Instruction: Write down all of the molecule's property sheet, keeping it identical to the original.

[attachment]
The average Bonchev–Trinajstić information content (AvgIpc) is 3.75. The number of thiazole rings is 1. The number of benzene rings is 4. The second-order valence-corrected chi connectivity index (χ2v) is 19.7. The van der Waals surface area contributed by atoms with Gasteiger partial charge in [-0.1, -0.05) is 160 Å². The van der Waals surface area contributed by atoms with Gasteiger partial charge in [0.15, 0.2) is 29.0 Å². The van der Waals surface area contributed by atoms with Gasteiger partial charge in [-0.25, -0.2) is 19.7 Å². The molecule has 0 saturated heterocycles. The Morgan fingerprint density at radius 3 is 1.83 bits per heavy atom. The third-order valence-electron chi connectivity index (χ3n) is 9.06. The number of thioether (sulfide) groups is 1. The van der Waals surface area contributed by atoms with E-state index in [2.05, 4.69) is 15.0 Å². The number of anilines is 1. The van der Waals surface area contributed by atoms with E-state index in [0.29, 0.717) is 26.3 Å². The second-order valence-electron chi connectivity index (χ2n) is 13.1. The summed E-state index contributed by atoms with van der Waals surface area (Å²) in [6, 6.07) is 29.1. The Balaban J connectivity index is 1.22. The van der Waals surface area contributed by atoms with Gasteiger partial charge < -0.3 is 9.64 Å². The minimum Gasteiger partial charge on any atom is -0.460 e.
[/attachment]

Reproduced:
The average Bonchev–Trinajstić information content (AvgIpc) is 3.75. The number of thiazole rings is 1. The number of benzene rings is 4. The second-order valence-corrected chi connectivity index (χ2v) is 19.7. The van der Waals surface area contributed by atoms with Gasteiger partial charge in [-0.1, -0.05) is 160 Å². The van der Waals surface area contributed by atoms with Gasteiger partial charge in [0.15, 0.2) is 29.0 Å². The van der Waals surface area contributed by atoms with Gasteiger partial charge in [-0.25, -0.2) is 19.7 Å². The molecule has 0 saturated heterocycles. The Morgan fingerprint density at radius 3 is 1.83 bits per heavy atom. The third-order valence-electron chi connectivity index (χ3n) is 9.06. The number of thioether (sulfide) groups is 1. The van der Waals surface area contributed by atoms with E-state index in [2.05, 4.69) is 15.0 Å². The number of anilines is 1. The van der Waals surface area contributed by atoms with E-state index in [0.29, 0.717) is 26.3 Å². The second-order valence-electron chi connectivity index (χ2n) is 13.1. The summed E-state index contributed by atoms with van der Waals surface area (Å²) in [6, 6.07) is 29.1. The Balaban J connectivity index is 1.22. The van der Waals surface area contributed by atoms with Gasteiger partial charge < -0.3 is 9.64 Å². The minimum Gasteiger partial charge on any atom is -0.460 e.